The staff of the Federal Energy Regulatory Commission (FERC or Commission) will prepare an environmental assessment (EA) that will discuss the environmental impacts of the construction, testing, operation, and abandonment of facilities proposed in the East Tennessee Natural Gas Company (East Tennessee) Rocky Top Expansion Project in various counties of Virginia and Tennessee. These facilities would consist of about 15.1 miles of pipeline, about 0.7 mile of pipeline replacement at seventeen road crossings, three new meter stations and a modification to an existing meter station, mainline valves, uprating of four compressor units and four meter stations, hydrostatic testing of about 26.7 miles of pipeline to increase the maximum allowable operating pressure (MAOP), and the abandonment of about 0.7 mile of pipeline. The EA will be used by the Commission in its decision-making process to determine whether the project is in the public convenience and necessity.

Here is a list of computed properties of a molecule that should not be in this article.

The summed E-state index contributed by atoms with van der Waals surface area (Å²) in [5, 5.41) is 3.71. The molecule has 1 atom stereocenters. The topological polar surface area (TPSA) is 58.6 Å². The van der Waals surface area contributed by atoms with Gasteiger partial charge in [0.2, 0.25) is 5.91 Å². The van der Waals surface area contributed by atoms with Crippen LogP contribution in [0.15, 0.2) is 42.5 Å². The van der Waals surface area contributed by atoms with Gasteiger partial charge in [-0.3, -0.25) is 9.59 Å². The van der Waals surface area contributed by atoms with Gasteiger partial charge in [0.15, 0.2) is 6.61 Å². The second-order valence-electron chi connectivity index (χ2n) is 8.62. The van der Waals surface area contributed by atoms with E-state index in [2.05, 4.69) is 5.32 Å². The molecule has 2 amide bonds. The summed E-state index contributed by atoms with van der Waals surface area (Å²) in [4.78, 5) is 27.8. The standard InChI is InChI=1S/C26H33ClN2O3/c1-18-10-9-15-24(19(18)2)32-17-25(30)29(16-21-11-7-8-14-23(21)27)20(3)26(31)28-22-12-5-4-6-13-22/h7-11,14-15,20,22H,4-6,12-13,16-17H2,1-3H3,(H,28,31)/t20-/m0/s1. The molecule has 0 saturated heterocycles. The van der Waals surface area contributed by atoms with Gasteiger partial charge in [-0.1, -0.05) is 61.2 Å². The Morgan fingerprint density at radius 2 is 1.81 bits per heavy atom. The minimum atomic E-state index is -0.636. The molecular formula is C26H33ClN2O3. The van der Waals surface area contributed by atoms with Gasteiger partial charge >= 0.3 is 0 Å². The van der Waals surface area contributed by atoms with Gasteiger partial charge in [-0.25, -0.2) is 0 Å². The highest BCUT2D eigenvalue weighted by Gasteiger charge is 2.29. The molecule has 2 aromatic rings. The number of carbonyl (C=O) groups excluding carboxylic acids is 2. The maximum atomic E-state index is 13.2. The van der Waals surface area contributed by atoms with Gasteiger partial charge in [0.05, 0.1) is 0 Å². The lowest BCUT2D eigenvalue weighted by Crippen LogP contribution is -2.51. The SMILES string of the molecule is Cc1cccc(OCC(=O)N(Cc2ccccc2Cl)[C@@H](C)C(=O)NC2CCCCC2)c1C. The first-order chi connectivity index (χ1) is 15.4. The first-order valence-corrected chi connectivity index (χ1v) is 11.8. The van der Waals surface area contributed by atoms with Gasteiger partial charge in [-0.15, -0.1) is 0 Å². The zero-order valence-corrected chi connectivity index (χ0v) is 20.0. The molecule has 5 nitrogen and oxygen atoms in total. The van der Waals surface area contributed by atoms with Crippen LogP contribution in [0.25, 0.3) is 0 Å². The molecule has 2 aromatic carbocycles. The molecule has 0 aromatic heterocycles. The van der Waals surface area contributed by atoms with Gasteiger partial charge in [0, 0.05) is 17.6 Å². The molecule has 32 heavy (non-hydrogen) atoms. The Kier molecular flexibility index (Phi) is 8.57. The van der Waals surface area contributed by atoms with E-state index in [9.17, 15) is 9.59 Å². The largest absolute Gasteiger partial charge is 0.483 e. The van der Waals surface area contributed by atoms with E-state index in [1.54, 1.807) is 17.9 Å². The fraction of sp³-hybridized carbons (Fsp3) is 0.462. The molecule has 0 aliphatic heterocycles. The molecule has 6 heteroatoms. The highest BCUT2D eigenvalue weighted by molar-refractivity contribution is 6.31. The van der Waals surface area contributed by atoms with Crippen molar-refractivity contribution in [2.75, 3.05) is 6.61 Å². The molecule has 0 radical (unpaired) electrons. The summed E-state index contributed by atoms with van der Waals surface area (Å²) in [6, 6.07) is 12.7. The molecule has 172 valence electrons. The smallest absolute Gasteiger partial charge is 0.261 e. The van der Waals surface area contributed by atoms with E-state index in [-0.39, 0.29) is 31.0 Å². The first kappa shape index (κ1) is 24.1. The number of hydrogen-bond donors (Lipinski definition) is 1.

If you are a landowner on East Tennessee's proposed route and receive this notice, you may be contacted by a pipeline company representative about the acquisition of an easement to construct, operate, and maintain the proposed facilities. The pipeline company would seek to negotiate a mutually acceptable agreement. However, if the project is approved by the Commission, that approval conveys with it the right of eminent domain. Therefore, if easement negotiations fail to produce an agreement, the pipeline company could initiate condemnation proceedings in accordance with state law.